"In a way, but far more refined than just using paint schemes. They tried a lighting system during the war that would make a plane invisible, and it worked, too, under precise conditions. But it didn't work for radar, of course. That's the big thing. The Germans were way ahead on that. They were using radar-absorbent material on their periscopes and snorkels, and they had one airplane that flew, the Gotha Go 229, that would have been virtually invisible to radar."
Shannon knew all about the Go 229, had even supervised the packing of its prototype, a Horten design, for its return to the United States. He commented, "The Mosquito was almost invisible to the Germans."
"Yes, for a while, but it still had the propellers and the big Merlin engines up front. Why couldn't Lockheed make an airplane that was covered with radar-absorbent material? For that matter, why couldn't you use radar-absorbent material for some of the structure, say the skin?"
Rodriquez was getting wound up; he dove into his briefcase and brought out a drawing pad and began making sketches. "They could shape it to deflect signals, just like they shape armor on ships or tanks to deflect shells. They could--"
Vance tapped him on the shoulder. "Slow down, Bob, one airplane at a time. We've had ours for today, the Angel. Say, are you a drinker? And can you arm wrestle?"
Rodriquez looked blankly at him. "I don't drink much, a beer once in a while. And I guess I can arm wrestle, depends upon who it is."
"Well, tonight plan on doing a lot of both. Kelly always throws a big shindig after a successful flight like this, and he'll take it amiss if you don't keep up with him--or try to. And don't feel bad if he beats you arm wrestling--he will; he wins every time; nobody ever beats him."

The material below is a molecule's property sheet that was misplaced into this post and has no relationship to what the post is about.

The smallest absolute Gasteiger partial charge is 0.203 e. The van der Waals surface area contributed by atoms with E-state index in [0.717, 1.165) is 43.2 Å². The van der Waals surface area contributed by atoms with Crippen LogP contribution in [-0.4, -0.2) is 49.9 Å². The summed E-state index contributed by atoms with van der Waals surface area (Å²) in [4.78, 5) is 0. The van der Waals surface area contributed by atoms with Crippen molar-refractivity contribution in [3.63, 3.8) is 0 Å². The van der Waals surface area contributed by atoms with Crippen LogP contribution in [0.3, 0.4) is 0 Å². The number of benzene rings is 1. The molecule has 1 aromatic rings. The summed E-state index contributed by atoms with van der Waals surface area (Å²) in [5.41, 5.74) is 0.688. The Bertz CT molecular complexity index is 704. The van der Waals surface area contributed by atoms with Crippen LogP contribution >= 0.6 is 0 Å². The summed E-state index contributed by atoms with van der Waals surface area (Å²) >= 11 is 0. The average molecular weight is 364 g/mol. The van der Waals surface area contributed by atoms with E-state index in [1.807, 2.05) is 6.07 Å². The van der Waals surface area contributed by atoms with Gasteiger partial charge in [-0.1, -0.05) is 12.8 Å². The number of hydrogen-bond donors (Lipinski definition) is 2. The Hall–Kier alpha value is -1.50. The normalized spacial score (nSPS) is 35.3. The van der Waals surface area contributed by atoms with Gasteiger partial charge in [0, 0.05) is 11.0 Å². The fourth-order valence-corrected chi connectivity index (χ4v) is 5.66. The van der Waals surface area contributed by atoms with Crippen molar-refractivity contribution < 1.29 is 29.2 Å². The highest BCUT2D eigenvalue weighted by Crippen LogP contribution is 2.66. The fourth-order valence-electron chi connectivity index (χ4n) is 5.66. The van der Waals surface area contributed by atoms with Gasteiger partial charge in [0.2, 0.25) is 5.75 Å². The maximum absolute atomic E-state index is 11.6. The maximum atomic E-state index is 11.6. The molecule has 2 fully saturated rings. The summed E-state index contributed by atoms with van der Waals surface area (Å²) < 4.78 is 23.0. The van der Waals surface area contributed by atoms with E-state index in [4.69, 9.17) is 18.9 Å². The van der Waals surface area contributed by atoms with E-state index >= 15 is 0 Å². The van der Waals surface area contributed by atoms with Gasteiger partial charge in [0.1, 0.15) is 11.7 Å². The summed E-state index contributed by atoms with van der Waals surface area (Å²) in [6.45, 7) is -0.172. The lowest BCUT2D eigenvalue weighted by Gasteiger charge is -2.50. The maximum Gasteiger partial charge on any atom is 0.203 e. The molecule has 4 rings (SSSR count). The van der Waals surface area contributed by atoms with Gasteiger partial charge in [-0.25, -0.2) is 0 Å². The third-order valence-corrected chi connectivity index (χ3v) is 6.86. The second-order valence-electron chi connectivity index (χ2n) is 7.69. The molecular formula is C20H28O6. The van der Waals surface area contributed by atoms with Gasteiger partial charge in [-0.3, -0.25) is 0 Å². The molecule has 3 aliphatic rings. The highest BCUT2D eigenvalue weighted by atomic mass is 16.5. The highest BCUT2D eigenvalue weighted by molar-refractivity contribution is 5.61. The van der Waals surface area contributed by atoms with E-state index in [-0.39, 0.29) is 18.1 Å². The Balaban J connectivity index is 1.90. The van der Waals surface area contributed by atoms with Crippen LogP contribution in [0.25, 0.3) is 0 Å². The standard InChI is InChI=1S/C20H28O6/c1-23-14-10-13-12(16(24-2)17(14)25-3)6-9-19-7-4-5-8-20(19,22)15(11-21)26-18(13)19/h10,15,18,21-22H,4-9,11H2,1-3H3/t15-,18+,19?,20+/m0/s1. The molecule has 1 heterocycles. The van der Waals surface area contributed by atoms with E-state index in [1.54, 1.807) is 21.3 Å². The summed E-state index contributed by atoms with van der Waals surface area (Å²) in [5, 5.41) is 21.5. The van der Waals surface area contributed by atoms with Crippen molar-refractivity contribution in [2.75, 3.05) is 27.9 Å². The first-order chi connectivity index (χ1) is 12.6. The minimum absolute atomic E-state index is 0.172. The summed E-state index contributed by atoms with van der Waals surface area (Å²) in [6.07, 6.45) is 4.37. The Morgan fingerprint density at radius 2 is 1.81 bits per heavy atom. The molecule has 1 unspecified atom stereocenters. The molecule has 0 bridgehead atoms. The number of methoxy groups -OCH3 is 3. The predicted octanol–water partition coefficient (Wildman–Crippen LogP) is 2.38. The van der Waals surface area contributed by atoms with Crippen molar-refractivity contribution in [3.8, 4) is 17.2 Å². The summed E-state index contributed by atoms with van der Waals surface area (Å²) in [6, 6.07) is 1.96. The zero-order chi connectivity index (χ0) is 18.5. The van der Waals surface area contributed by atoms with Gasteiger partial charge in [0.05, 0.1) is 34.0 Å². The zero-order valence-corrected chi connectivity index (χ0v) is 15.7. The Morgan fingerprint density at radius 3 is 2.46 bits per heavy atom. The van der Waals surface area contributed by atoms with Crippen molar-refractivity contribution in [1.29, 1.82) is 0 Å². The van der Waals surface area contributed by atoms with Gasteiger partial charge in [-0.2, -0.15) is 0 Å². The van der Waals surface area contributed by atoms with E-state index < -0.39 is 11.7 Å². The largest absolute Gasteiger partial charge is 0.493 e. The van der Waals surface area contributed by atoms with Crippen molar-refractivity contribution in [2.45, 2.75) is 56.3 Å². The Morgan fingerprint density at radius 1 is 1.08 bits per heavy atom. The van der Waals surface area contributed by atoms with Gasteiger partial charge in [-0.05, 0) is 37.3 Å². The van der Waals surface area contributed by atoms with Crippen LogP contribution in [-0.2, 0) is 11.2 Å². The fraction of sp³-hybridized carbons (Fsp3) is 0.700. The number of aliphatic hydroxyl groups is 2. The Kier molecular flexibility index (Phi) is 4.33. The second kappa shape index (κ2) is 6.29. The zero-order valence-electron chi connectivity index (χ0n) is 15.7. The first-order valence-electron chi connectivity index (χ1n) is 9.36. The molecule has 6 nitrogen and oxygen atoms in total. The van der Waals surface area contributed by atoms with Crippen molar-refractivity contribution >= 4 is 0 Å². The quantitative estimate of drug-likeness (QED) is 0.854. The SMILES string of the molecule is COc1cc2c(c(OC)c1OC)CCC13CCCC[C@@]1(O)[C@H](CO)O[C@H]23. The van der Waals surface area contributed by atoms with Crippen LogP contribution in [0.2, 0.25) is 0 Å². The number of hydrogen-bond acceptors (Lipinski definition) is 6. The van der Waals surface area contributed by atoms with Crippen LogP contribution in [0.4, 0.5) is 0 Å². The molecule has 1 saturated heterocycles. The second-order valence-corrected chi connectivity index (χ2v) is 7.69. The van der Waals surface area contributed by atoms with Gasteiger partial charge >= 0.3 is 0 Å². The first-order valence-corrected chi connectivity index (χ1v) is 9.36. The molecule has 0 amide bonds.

Copyright © 2006 by Walter J. Boyne. All rights reserved.
Meet the Author
WALTER J. BOYNE is the former director of the National Air and Space Museum of the Smithsonian Institution, he retired in 1986 to pursue a career as a novelist and consultant. He is one of a select few authors whose books have made both the fiction and the nonfiction bestseller lists of The New York Times. His recent books include Dawn Over Kitty Hawk and Roaring Thunder, which begins the story of the ascent to the modern Jet Age. Walter J. Boyne lives in Ashburn, Virginia.
WALTER J. BOYNE is the former director of the National Air&Space Museum of the Smithsonian Institution. Boyne's books have made both the fiction and the nonfiction bestseller lists of The New York Times. His novels Roaring Thunder and Supersonic Thunder cover the first forty-four years of jet aviation. His critically acclaimed nonfiction book, Dawn Over Kitty Hawk, recounts the story of the Wright Brothers. A retired Air Force Colonel, Boyne was enshrined in the National Aviation Hall of Fame class of 2007.